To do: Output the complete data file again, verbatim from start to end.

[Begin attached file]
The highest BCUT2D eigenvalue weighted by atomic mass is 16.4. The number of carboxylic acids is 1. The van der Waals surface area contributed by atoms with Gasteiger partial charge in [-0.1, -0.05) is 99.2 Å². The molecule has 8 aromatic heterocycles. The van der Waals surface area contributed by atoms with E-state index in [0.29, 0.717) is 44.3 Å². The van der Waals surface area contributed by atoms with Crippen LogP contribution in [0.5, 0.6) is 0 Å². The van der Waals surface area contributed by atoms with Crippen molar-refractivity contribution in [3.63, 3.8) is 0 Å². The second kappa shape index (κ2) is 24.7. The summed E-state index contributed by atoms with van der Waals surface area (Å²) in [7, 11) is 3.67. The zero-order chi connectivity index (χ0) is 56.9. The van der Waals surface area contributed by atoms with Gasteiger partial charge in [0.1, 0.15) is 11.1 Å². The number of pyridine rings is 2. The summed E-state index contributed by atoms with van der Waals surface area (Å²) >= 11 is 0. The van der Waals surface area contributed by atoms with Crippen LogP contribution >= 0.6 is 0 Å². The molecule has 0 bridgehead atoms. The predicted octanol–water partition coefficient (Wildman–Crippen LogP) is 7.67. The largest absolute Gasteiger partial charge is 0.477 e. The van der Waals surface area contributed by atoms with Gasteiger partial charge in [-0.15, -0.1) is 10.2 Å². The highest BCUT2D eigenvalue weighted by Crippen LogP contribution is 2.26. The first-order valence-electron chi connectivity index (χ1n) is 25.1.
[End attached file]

The highest BCUT2D eigenvalue weighted by atomic mass is 16.4. The number of carboxylic acids is 1. The van der Waals surface area contributed by atoms with Gasteiger partial charge in [-0.1, -0.05) is 99.2 Å². The molecule has 8 aromatic heterocycles. The van der Waals surface area contributed by atoms with E-state index in [0.29, 0.717) is 44.3 Å². The van der Waals surface area contributed by atoms with Crippen LogP contribution in [0.5, 0.6) is 0 Å². The van der Waals surface area contributed by atoms with Crippen molar-refractivity contribution in [3.63, 3.8) is 0 Å². The second kappa shape index (κ2) is 24.7. The summed E-state index contributed by atoms with van der Waals surface area (Å²) in [7, 11) is 3.67. The zero-order chi connectivity index (χ0) is 56.9. The van der Waals surface area contributed by atoms with Gasteiger partial charge in [0.1, 0.15) is 11.1 Å². The number of pyridine rings is 2. The summed E-state index contributed by atoms with van der Waals surface area (Å²) >= 11 is 0. The van der Waals surface area contributed by atoms with Crippen LogP contribution >= 0.6 is 0 Å². The molecule has 0 bridgehead atoms. The predicted octanol–water partition coefficient (Wildman–Crippen LogP) is 7.67. The largest absolute Gasteiger partial charge is 0.477 e. The van der Waals surface area contributed by atoms with Gasteiger partial charge in [-0.15, -0.1) is 10.2 Å². The highest BCUT2D eigenvalue weighted by Crippen LogP contribution is 2.26. The first-order valence-electron chi connectivity index (χ1n) is 25.1.